The tradition of the A.I.F. will almost certainly, I believe, defend us against the extremes of Fascism should the nasty little plotters ever screw up their courage to the point of putting matters to the test. The Heil Hitler buncombe which goes with Fascism will be treated in Australia with the contempt such preposterous saluting and goose-stepping deserves. The only danger is that the nation might slip into loss of individual liberty by slow degrees, or be flummoxed into it at some false crisis (such as when Premier Lang had to close the bank). It is the duty of those who can think nationally to define now clearly what is meant by Australian liberty and democracy and Australian tradition, to keep watch upon the sneaking little Fascists and bureaucrats, and keep the nation warned against them, and against all who would fetter or restrict ideas, or the flow of ideas, in the Commonwealth.

With the spirit of the A.I.F. still in the land, what need is there for an Australian to fear proclaiming his Australianism? The “Diggers” were never ashamed of being known as Australians: they found their nationality during the ordeal of war. Let our intellectual defeatists remember this. There is no need to be ashamed of Australia: we have qualities. There is no need to ape English “culture” any more than there was need for the A.I.F. to imitate English army parade-ground spit and polish. We can establish our own culture, our own discipline, our own morale. We shall not be respected until we do so.

Let our lurking intellectuals have no fear in resisting Fascism, tyranny, commercial hegemony, the Rule of the Smug, and imperialist permeation, wherever they find it. The common man, the typical Australian, is a democrat, a free-thinker, an individualist to his core, a believer in Australia. The common man, the public, the allegedly rough and crude “Diggers” and their sons and daughters, will defend Australian freedom whenever they are called upon to do so, and will follow the intellectuals whenever they decide to give a strong and unwavering lead in the matter of proclaiming “Australia First” as the only constructive national idea.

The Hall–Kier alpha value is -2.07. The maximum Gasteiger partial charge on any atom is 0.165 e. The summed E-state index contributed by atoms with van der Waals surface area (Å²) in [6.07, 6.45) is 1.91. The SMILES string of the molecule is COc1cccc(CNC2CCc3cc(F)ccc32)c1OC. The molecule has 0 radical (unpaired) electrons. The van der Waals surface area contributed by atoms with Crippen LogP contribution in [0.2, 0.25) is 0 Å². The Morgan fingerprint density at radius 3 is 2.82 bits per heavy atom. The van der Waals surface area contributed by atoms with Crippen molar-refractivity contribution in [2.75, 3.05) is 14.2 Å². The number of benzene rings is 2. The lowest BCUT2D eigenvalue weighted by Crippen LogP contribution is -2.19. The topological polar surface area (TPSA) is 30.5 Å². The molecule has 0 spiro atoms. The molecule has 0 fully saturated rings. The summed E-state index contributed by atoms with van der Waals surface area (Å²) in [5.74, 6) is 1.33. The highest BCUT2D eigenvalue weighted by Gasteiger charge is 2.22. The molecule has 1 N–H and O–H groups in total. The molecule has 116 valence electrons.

P. R. Stephensen, The Foundations of Culture in Australia, W. J. Miles, Gordon (N.S.W.), 1936, pages 130-133


  1. I’m hoping this site is still active.
    Can you give me page numbers for this chapter?
    I’m looking to use part of it as a reference in some writing I am doing, and wish to place in an accurate/complete source.

  2. I should clarify my previous post!
    I note the page numbers are shown —
    Can I assume that the quote:
    ‘The common man, the public, the allegedly rough and crude “Diggers” and their sons and daughters, will defend Australian freedom whenever they are called upon to do so …’
    is on page 133 ( ie the last part of the essay)??